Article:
Obviously, Deafness presents a major obstacle in a field dominated by sound. A person who grew up and mostly communicates in ASL approaches spoken American English as almost a second language. For starters, the sentence structure in signing is completely different, which means writing lyrics takes careful attention so that the words make sense to a hearing audience. D.C.-based rapper Shawn “Polar Bear” Self, who was born Deaf and raised in a Deaf family, explains it as follows: “If you’re a Deaf person who grew up in a Deaf school, you don’t have a strong understanding of English. In ASL, it’s not ‘I’m gonna go to the store. I’m gonna buy me some milk.’ It’s ‘me, you, go store.’” Developing a writing style that overlaps with the hearing world without alienating their core Deaf fans is tricky.
Then there is the process of losing the “Deaf accent,” a slight speech impediment that can develop when a person doesn’t hear his or her own voice and adjust volume or annunciation subconsciously. Sometimes the accent so thick it obscures words or phrases completely. Polar Bear and Prinz-D say they take classes to shake theirs, but often they must rely on fully hearing ears to confirm their clarity. Many of the young men I spoke with speculated that producers feel nervous approaching Deafness as anything but a “disability,” guilting themselves out of providing honest feedback to the artists in the booth. One name that came up a lot in my research, though, was producer DJ Nicar, a Gallaudet alum who is also hearing — making him part of the approximately 5 percent minority of hearing students the school allows to enroll.
“He gets it,” Polar Bear said, explaining Nicar’s forthright approach to recording. He demands take after take until words are clearly enunciated. It’s a candor that is both appreciated and, sadly, rare. “I think there’s a misconception of inability,” Nicar said. “[Deaf people] just speak a different language and have a different culture. I feel a lot of hearing people haven’t recognized that [culture]. I learned about the culture part and didn’t really focus on the disability part.”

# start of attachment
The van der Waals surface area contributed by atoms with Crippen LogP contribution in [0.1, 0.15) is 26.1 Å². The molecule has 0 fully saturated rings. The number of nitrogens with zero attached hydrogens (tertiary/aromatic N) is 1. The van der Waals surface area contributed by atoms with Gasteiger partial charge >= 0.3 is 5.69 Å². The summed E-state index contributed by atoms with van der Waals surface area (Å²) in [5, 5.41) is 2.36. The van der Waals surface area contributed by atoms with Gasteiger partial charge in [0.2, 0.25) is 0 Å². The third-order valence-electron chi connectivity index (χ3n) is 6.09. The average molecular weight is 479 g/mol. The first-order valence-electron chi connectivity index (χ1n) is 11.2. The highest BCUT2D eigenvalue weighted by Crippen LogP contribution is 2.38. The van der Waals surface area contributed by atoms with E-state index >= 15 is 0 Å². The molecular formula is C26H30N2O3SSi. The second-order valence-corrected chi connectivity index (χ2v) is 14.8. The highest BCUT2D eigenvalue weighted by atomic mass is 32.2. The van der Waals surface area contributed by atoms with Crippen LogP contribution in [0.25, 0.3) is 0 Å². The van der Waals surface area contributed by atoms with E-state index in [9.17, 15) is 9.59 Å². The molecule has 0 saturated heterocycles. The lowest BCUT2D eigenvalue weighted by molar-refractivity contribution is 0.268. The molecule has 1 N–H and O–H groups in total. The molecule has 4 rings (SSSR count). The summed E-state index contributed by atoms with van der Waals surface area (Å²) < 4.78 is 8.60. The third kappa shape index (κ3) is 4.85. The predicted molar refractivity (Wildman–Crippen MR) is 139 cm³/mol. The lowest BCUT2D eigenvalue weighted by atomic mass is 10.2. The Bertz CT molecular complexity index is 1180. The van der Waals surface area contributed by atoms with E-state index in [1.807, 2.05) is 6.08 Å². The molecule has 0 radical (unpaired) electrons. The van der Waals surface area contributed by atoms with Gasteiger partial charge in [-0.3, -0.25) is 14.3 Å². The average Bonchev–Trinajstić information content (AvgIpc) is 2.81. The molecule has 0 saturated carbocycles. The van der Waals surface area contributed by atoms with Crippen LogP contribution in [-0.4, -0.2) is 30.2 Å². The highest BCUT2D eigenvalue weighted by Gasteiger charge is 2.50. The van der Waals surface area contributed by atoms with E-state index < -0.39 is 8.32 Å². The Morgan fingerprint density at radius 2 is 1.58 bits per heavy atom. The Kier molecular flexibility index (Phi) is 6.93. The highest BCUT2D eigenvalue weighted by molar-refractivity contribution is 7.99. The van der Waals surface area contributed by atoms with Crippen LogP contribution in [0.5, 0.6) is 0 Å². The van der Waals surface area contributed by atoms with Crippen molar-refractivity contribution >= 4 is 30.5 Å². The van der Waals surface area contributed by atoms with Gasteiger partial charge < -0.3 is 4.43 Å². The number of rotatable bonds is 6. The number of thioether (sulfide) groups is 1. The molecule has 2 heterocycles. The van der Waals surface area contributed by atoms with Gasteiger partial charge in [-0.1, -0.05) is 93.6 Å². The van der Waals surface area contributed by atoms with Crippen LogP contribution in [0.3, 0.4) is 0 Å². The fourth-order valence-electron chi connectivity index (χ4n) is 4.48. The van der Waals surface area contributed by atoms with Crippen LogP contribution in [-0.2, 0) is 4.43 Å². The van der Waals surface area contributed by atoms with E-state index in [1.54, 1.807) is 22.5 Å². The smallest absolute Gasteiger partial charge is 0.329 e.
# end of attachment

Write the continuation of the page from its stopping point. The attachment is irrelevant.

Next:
Nicar works with both Deaf and hearing people. He said even though there are, of course, challenges when it comes to recording Deaf musicians, these artists also carry something of a superpower. “[Hearing artists] write their lyrics to the strings — they don’t pay as much attention to the drums,” he said. “Deaf people really home in on the drums because that’s what they feel the most.” As a result, Deaf artists have a potent knack for identifying and syncing with beats — a crucial component in rap.
This explains why Deaf people who are interested in making music tend to chase hip-hop specifically. Deaf DJ Kazeem Babatunde idolizes DJ Qbert, obsessing over proper proportions in levels and matching beats per minute while making rap mixes. “Trap music is all about drops, bass — it’s like a heavy short bass that kicks you real hard,” he said.
“I look for heavy beats every day,” Polar Bear said. “Like trap beats that really go off the chart. Deaf people go crazy about it.”
So even after these artists nail a certain mark sound-wise, the next struggle involves being heard outside the Deaf community. They relentlessly strive to be taken seriously. Wawa explained a recent attempt to find management. He visited a small artist-management agency’s office, played his track and faced immediate skepticism. He says the potential manager told him, “This is not you. This can’t be you. This has got to be somebody else.”
“I said, ‘But this is my voice,’” Wawa told me. “He said, ‘If you can bring in this guy rapping and we pair him with you, we can do that. But I don’t think the world is ready for just you.’ I said, ‘But this is me! This is my voice! This is me!’ I said, ‘Have a good day. Kiss my ass.’” Wawa explained the same sort of stigma affecting hearing producers seeps into the management world. “I think it’s just fear of communication,” he said. “They think, ‘Deaf? He’s Deaf! Oh my god. I have to hire an interpreter, I gotta do all this stuff!’ That isn’t the case.”
Wawa said sometimes the hearing public’s uncertainty on how to interpret Deaf musicians’ work ends up crippling their efforts. “We get the door slammed in our face a lot,” he said. “Maybe sometimes some of us will go on the stage and say, ‘OK, no sign, just rap.’” Later, hearing people are confused because there’s no signing. “Well you won’t accept us when we sign,” Wawa said. “So we have to do it twice.”
The level of dedication these young men apply to their craft is astounding — but they reject any special treatment. “We don’t want pity,” Polar Bear said. “We’re happy to be who we are.”